Hashgraph, on the other hand, claims to support a superior data structure capable of solving many of the problems that the Blockchain community has been struggling with for some time like, consensus mechanism.
Until now, consensus technologies were classified into one of two categories:
- Public networks (includes Bitcoinand Ethereum)
- Private (solutions relying on Leader-based consensus algorithms)
Public networks are expensive to run and have performance constraints resulting from Proof of Work (agreeing to the order in which transaction can occur. This ensures money supply is constant and no one cheats). This narrows down the number of applications where such technologies can be practically employed.
Private networks, unlike, public networks restrict usage to known and trusted participants. This approach brings down the cost and improves performance dramatically, with algorithms capable of achieving 1000 transactions per second compared to seven for Bitcoin. That said, loopholes in the form of relaxed security standards make these networks potential targets to DDoS attacks.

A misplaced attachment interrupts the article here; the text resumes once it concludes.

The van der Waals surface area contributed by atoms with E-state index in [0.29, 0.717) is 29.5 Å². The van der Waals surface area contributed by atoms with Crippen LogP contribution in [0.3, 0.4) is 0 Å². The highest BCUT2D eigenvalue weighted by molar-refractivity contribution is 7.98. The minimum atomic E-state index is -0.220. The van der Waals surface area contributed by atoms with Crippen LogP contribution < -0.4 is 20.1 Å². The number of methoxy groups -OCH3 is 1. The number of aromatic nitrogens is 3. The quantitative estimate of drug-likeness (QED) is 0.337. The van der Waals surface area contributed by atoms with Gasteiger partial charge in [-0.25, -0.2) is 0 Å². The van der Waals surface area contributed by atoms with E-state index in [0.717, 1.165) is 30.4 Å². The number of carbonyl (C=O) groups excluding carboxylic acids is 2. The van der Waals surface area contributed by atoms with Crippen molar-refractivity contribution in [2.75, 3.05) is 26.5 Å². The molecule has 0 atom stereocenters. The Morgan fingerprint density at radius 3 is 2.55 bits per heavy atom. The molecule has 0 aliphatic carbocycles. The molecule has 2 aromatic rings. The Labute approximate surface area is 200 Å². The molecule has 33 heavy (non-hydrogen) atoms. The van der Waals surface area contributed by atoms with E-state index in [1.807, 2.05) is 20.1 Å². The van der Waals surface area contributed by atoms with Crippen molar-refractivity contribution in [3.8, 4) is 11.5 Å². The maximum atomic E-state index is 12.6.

Swirld’s’ Hashgraph algorithm overcomes these shortcomings as it requires neither Proof of Work nor a Leader. Moreover, it promises to deliver low-cost and good performance with no single point of failure.
It is this combination that makes Hashgraph a tool, worth trying.
Other advantages it offers over Blockchain
A new consensus algorithm based on superior distributed ledger technology. This eliminates the requirement for massive computation and unsustainable energy consumption like those of Bitcoin and Ethereum.
As mentioned earlier, Bitcoin is limited to 7 transactions per second. On the other hand, Hashgraph is 50,000 Times Faster: limited only by bandwidth — 250,000+ Transactions Per Second (Pre-Sharding)